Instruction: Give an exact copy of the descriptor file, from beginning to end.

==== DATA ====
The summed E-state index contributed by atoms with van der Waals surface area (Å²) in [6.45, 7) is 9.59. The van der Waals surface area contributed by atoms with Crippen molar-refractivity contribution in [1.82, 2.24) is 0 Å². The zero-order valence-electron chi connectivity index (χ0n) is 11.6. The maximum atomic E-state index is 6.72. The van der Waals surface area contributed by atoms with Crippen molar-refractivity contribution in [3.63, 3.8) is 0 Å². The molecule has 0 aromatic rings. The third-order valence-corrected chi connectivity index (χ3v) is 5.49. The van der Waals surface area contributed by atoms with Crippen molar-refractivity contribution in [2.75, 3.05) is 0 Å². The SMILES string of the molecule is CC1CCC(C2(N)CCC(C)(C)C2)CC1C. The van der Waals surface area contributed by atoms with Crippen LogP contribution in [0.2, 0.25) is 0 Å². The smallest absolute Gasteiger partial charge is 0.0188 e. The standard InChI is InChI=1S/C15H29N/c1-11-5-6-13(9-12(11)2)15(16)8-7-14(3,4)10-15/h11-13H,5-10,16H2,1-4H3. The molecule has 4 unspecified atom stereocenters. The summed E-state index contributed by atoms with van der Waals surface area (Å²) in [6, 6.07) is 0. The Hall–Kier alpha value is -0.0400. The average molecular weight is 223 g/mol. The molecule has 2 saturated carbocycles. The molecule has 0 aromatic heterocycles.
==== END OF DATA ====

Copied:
The summed E-state index contributed by atoms with van der Waals surface area (Å²) in [6.45, 7) is 9.59. The van der Waals surface area contributed by atoms with Crippen molar-refractivity contribution in [1.82, 2.24) is 0 Å². The zero-order valence-electron chi connectivity index (χ0n) is 11.6. The maximum atomic E-state index is 6.72. The van der Waals surface area contributed by atoms with Crippen molar-refractivity contribution in [3.63, 3.8) is 0 Å². The molecule has 0 aromatic rings. The third-order valence-corrected chi connectivity index (χ3v) is 5.49. The van der Waals surface area contributed by atoms with Crippen molar-refractivity contribution in [2.75, 3.05) is 0 Å². The SMILES string of the molecule is CC1CCC(C2(N)CCC(C)(C)C2)CC1C. The van der Waals surface area contributed by atoms with Crippen LogP contribution in [0.2, 0.25) is 0 Å². The smallest absolute Gasteiger partial charge is 0.0188 e. The standard InChI is InChI=1S/C15H29N/c1-11-5-6-13(9-12(11)2)15(16)8-7-14(3,4)10-15/h11-13H,5-10,16H2,1-4H3. The molecule has 4 unspecified atom stereocenters. The summed E-state index contributed by atoms with van der Waals surface area (Å²) in [6, 6.07) is 0. The Hall–Kier alpha value is -0.0400. The average molecular weight is 223 g/mol. The molecule has 2 saturated carbocycles. The molecule has 0 aromatic heterocycles.